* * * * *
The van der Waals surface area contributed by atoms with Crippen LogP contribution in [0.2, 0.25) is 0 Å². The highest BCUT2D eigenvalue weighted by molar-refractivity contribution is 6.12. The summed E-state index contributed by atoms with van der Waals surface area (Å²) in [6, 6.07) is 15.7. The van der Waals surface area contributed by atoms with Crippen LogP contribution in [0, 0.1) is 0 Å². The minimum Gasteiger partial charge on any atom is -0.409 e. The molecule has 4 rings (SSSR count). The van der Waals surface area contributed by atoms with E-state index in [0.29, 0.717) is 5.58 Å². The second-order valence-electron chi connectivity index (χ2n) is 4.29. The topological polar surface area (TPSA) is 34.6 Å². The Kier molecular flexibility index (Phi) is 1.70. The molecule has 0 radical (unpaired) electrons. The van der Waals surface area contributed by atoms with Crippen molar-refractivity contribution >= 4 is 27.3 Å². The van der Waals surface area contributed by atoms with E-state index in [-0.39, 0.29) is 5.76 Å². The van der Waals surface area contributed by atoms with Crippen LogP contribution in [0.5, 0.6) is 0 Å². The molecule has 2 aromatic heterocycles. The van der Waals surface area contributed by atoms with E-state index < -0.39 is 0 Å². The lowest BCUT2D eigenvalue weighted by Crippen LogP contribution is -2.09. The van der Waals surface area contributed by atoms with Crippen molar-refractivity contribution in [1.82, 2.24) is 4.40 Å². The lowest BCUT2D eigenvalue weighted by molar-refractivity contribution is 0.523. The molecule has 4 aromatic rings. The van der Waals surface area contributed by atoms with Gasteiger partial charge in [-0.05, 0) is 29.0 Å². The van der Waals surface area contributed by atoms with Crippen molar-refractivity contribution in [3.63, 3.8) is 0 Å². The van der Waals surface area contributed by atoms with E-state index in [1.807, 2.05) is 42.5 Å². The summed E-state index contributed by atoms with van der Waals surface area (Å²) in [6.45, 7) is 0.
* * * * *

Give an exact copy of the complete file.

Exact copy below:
The van der Waals surface area contributed by atoms with Crippen LogP contribution in [0.2, 0.25) is 0 Å². The highest BCUT2D eigenvalue weighted by molar-refractivity contribution is 6.12. The summed E-state index contributed by atoms with van der Waals surface area (Å²) in [6, 6.07) is 15.7. The van der Waals surface area contributed by atoms with Crippen LogP contribution in [0, 0.1) is 0 Å². The minimum Gasteiger partial charge on any atom is -0.409 e. The molecule has 4 rings (SSSR count). The van der Waals surface area contributed by atoms with E-state index in [0.29, 0.717) is 5.58 Å². The second-order valence-electron chi connectivity index (χ2n) is 4.29. The topological polar surface area (TPSA) is 34.6 Å². The Kier molecular flexibility index (Phi) is 1.70. The molecule has 0 radical (unpaired) electrons. The van der Waals surface area contributed by atoms with Crippen molar-refractivity contribution >= 4 is 27.3 Å². The van der Waals surface area contributed by atoms with E-state index in [-0.39, 0.29) is 5.76 Å². The van der Waals surface area contributed by atoms with Crippen LogP contribution in [0.5, 0.6) is 0 Å². The molecule has 2 aromatic heterocycles. The van der Waals surface area contributed by atoms with E-state index < -0.39 is 0 Å². The lowest BCUT2D eigenvalue weighted by Crippen LogP contribution is -2.09. The van der Waals surface area contributed by atoms with Crippen molar-refractivity contribution in [1.82, 2.24) is 4.40 Å². The lowest BCUT2D eigenvalue weighted by molar-refractivity contribution is 0.523. The molecule has 4 aromatic rings. The van der Waals surface area contributed by atoms with Gasteiger partial charge in [-0.05, 0) is 29.0 Å². The van der Waals surface area contributed by atoms with Crippen molar-refractivity contribution in [3.63, 3.8) is 0 Å². The van der Waals surface area contributed by atoms with E-state index in [1.807, 2.05) is 42.5 Å². The summed E-state index contributed by atoms with van der Waals surface area (Å²) in [6.45, 7) is 0.